Solomia’s Solo

30 June 2011, 11:32

This regional center was not under Soviet rule for as long as many others and so Western guests feel at home in the central streets. What sets Ternopil apart from Lviv is its privacy and distinct post-Soviet features.


You will not feel the atmosphere of the city as romanticised by the band Braty Hadiukiny without first having a cup of coffee and a pastry in a local coffee shop. Forget about hurrying – these narrow streets do not like it. Each street is charming in its own way, and you can walk the length and breadth of the city in a day.

The street that leads to the Old City can be seen all the way from the train station. You will catch a glimpse of green cross-topped domes rising behind five-storied buildings. A five-minute walk along the edge of a small flea market on Chornovol Street will bring you to the heart of Ternopil. The downtown pedestrian area begins with a press kiosk, followed by a dandelion-shaped fountain and a monument to Pushkin. On the left you will see the art bar Koza and the pizzeria Sicilia which opens early in the morning.

The city center begins at Teatralnyi Square where scores of doves can be seen leisurely strolling about. It is still early and they have not been scared away by mothers with children or teenage skaters and cyclists. The Taras Shevchenko Theater evokes associations with Lviv. Behind it, surrounded by trees, stands a majestic monument to Shevchenko. A boulevard (again, named after Shevchenko) with its antique-style wrought iron streetlights and benches was crowned last year with a monument to Solomia Krushelnytska, a Ternopil region native and world-renowned opera singer. It looks out onto Ruska Street, another centrally located avenue lined with neat rows of chestnut trees.

A cobblestoned pedestrian street (Valova) will take you to a miniature of Andriivsky Uzviz or Derybasivska Street where painters sell their pictures and the elderly play chess. From there it is a short walk to Hetman Sahaidachny Street with its restaurants, boutiques, a monument to Ivan Franko and an archive located in a former Dominican monastery.

Right there is “Katedra”. Built 230 years ago as a Dominican cathedral, it is now the Immaculate Conception Greek Catholic Church, the best known religious building in the city. Now you can admire the green domes we saw from the train station up close. A bust of patriarch Yosyf Slipy, always decorated with flowers, stands in the courtyard. The public garden across the street features a monument which shows Danylo Halytsky on a horse.


An artificial lake or Stav in the local vernacular was made in the 16th century in the flood plain of the Seret River. Ternopil’s oldest church, Nadstavna, lifts its dome toward the sky on its shore. As you walk along the lake, you naturally want to take a boat ride, while the little islet suggests romance. In the warm season, The Heroi Tantsorov will offer you a 90-minute ride for UAH 10. The vessel has run its route for nearly half a century now. A bay adjacent to the Stav is a good place to ride a catamaran. In the summertime, Ternopil-based yachtsmen practice here. As they take the top places in world regattas Stav must be a real good place for them.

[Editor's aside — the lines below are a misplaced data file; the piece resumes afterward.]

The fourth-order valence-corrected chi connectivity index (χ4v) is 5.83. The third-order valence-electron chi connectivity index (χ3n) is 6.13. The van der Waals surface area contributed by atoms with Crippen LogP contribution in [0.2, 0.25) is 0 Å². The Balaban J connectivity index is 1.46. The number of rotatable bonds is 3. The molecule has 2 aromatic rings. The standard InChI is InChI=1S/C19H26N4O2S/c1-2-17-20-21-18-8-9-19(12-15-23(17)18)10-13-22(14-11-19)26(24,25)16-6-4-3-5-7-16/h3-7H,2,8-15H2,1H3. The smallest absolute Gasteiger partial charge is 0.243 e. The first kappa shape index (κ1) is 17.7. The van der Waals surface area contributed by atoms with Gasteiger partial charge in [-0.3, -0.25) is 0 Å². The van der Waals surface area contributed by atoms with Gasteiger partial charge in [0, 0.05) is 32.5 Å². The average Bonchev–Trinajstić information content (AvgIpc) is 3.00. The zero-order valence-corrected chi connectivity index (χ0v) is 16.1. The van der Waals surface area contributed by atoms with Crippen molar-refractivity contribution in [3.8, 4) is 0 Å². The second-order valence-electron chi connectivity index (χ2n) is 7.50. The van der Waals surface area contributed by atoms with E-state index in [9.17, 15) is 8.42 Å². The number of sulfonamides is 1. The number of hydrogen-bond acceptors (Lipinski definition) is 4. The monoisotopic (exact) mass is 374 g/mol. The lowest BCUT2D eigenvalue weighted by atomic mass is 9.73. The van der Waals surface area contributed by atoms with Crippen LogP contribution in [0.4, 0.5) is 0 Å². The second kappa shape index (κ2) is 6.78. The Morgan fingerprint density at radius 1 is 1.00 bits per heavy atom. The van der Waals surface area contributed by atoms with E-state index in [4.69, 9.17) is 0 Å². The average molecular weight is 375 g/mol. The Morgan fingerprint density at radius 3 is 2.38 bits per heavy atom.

Ternopil Castle, or more exactly, the surviving palace of what was once a large architectural complex, is easy to see from the side of Stav. The palace is an ordinary-looking white building with a night club and a summer terrace. But it is definitely worth seeing for it is one of the few buildings as old as Ternopil itself that survived the Second World War. The medieval atmosphere, however, can only be felt in the restored underground chambers. Your eyes are also sure to enjoy a pair of wrought iron swans in the courtyard.

As you walk along the shore, you will see other specimens of blacksmithing: a heart and a tree of love. They are hung with padlocks put there by the newly married and covered with inscriptions that include things from solemn oaths of eternal faithfulness to the touching line “I want to be with Andriiko.” Here and there you will spot stone sculptures. No wonder that this place has become a mandatory stop point for newlyweds on their wedding day.


Leaving the castle, take a left to head for Shevchenko Park. It took Ternopil residents several years to collect the money to finance the Stepan Bandera monument which now stands a short distance away from several regional administration buildings and the tax police.

As you wander around Ternopil, you will keep coming across bookstores. With nearly 30 publishers and a dozen newspapers, Ternopil ranks high among Ukrainian cities in the publishing business. Local residents' habit of reading a lot is absolutely European.

In sharp contrast to this, the bedroom districts, unofficially labeled BAM, Aliaska and Canada, have a completely un-European look. You will not find 10 differences between them and similar districts in Zaporizhzhia or Zhytomyr: the same Soviet-style buildings with ugly-looking kiosks and noisy seedy cafés planted all around them.

However, even these neighborhoods have something to boast of, for example, the recently built churches. There are so many of them, it must be a national record.

Ternopil is a city of paradoxes. The unemployment level is one of the highest in Ukraine and the wages some of the lowest, but people are patient and manage their affairs well and unswervingly believe in a better future for the country. But this does prevent them from going abroad in search of a better life.

Everyone has a chance to find what suits him best in Ternopil; Europeans will admire Western features, patriots grand monuments, gourmets authentic national cuisine, yachtsmen wide stretches of water surface, readers a sea of literature and romantic couples the intimate atmosphere of coffee shops and countless sculptures in courtyards.

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